The Dingle Peninsula is one of my favourite peninsulas in Ireland. It is in county Kerry and like so many of the most dramatic Irish peninsulas, is on the on the Atlantic coast. The town of Dingle itself is an absolute gem, although Fungi the loveable dolphin is no longer in residence.
The object of this trip was the mountain that stands on the North West edge of the peninsula, a great hulk of a mountain and the highest in Ireland outside of the MacGillycuddy Reeks. I’d been advised to go up from the Faha Grotto side, it being far more rewarding than the long hard slog from Baile Breac, north of Dingle town.
As I started out, a rainbow acted as a welcome arch for the start of the walk; nice and bright but also underlining I could expect all types of weather.
An advantage of going up from the Faha side is that unless the weather is really bad, you are likely to get some sort of view over the sweeping strands of Fermoyle, Cappagh and Castlegregory, to name but a few.
As I made my way up the ridge, I kept turning around to see the increasing panorama, knowing that it would all too soon be hidden in the cloud.
The bright blue sky vanished, replaced by a mournful grey in all directions. Brandon Mountain is known for spending a large part of its existence hidden by cloud, which probably helps to explain the many crash sites of war planes on its slopes. Just above the path is a bench with a plaque to commemorate the crash landing of a Luftwaffe Bomber. Amazingly all six crew survived the crash.
In the photograph above the bench can be seen centre right, just visible in the mist.
Having got close to the ridge’ top, the path hugs the ridge and gradually gets more rock strewn as the sound of tumbling water grows. The visibility continued to be poor and having passed a few small lochs, it was time to make the steep, rocky ascent to the main ridge.
Hitting the top of the main ridge, it was no longer a matter of being shrouded in cloud, but being submerged in driving wet weather. One has to take one’s luck when it is there, but today I knew there was no hope of any rewarding views from the summit. At the top itself I didn’t bother to take an image, I know I got to the summit.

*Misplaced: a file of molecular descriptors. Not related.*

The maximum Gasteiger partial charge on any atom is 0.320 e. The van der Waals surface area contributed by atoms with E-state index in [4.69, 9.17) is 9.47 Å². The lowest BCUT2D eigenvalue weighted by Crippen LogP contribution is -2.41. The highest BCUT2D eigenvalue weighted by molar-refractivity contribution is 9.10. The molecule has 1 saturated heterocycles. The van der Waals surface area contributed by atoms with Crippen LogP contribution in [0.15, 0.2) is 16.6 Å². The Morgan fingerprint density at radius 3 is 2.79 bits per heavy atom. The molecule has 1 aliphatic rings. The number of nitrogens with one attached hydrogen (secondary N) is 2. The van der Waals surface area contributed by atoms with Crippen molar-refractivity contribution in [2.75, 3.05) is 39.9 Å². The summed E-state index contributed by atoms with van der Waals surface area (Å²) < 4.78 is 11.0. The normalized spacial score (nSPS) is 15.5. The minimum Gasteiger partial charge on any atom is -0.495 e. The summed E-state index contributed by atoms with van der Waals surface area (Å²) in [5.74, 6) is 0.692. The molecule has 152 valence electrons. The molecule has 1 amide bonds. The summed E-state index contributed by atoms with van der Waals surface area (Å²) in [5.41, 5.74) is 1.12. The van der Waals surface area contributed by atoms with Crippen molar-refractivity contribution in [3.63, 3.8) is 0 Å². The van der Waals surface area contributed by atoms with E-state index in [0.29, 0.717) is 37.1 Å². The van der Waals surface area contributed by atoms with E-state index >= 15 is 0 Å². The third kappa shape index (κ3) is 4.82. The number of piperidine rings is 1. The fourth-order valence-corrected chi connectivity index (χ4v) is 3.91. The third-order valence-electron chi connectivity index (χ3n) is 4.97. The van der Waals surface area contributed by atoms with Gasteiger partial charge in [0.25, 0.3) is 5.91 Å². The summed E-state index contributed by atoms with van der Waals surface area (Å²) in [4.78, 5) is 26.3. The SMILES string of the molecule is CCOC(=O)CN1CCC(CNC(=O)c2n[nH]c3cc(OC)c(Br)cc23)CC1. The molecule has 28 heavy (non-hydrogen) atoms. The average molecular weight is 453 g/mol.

There was another possible route down to Faha, which can be difficult to identify, as well as being wet underfoot, so I took the sensible decision to descend the way I had come. A helpful sign in the mist made sure no wrong turnings were made.
The sign indicated down, but let’s face it, when you are on top of a ridge almost every direction is down.
Back to the myriad of small loughs I took a break for lunch, becoming beguiled by the eerie atmosphere, clear water and reflections.
Despite having limited vision I could still appreciate why I was recommended to approach the mountain from the Faha side. The walk is broken down into nice neat sections:
- a walk up to the ridge from the Faha Grotto
- hugging the slopes to come into the corrie with many small lochs and escaping cascades
- a steep rocky climb up to the main Brandon ridge that runs in a north-south direction
- a final walk to the summit on a broad ridge
Each change provides something new, as well as breaking the walk down. As I neared the point where I would be leaving the ridge, the view repeatedly came and went with the moving clouds and breaking sunshine. Down here it was a completely different day.
Behind me dense cloud remained.
So without further ado, may I suggest we drop down further, revel in the view eastwards towards Tralee and reward ourselves when we reach the sea.
On the final part of the hike I met a man who had been living in the area for a good number of years and regularly climbed Brandon. It seems the mountain hides its treasures well, the hiker has yet to have a clear view from the summit. Then there was the lady at the bed & Breakfast, claimed to have climbed the mountain three times in total and in going up with the local hiking club got a perfect vista on a December walk. You just have to take your chances when you can.